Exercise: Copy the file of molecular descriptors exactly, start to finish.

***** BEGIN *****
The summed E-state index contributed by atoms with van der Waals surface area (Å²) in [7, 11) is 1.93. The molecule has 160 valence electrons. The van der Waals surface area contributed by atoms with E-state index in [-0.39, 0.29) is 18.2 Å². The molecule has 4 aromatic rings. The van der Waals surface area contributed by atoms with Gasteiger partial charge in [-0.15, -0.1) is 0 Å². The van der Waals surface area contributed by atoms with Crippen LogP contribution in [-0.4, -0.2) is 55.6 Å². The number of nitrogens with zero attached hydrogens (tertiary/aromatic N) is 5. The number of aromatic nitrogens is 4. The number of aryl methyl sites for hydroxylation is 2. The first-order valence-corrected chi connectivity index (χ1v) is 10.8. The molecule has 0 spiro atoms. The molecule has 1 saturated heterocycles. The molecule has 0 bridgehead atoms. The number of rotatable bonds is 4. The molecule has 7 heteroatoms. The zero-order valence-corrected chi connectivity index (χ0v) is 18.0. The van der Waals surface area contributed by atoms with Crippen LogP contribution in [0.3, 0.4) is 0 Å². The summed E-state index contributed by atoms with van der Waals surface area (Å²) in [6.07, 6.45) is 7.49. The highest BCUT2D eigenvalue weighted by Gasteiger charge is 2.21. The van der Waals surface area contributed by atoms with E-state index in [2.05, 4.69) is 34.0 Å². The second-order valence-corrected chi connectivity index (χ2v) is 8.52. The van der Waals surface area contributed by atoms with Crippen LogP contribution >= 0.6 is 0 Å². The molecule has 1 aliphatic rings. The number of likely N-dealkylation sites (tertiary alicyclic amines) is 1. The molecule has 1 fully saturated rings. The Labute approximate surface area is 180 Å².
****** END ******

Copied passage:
The summed E-state index contributed by atoms with van der Waals surface area (Å²) in [7, 11) is 1.93. The molecule has 160 valence electrons. The van der Waals surface area contributed by atoms with E-state index in [-0.39, 0.29) is 18.2 Å². The molecule has 4 aromatic rings. The van der Waals surface area contributed by atoms with Gasteiger partial charge in [-0.15, -0.1) is 0 Å². The van der Waals surface area contributed by atoms with Crippen LogP contribution in [-0.4, -0.2) is 55.6 Å². The number of nitrogens with zero attached hydrogens (tertiary/aromatic N) is 5. The number of aromatic nitrogens is 4. The number of aryl methyl sites for hydroxylation is 2. The first-order valence-corrected chi connectivity index (χ1v) is 10.8. The molecule has 0 spiro atoms. The molecule has 1 saturated heterocycles. The molecule has 0 bridgehead atoms. The number of rotatable bonds is 4. The molecule has 7 heteroatoms. The zero-order valence-corrected chi connectivity index (χ0v) is 18.0. The van der Waals surface area contributed by atoms with Crippen LogP contribution in [0.3, 0.4) is 0 Å². The summed E-state index contributed by atoms with van der Waals surface area (Å²) in [6.07, 6.45) is 7.49. The highest BCUT2D eigenvalue weighted by Gasteiger charge is 2.21. The van der Waals surface area contributed by atoms with E-state index in [2.05, 4.69) is 34.0 Å². The second-order valence-corrected chi connectivity index (χ2v) is 8.52. The van der Waals surface area contributed by atoms with Crippen LogP contribution >= 0.6 is 0 Å². The molecule has 1 aliphatic rings. The number of likely N-dealkylation sites (tertiary alicyclic amines) is 1. The molecule has 1 fully saturated rings. The Labute approximate surface area is 180 Å².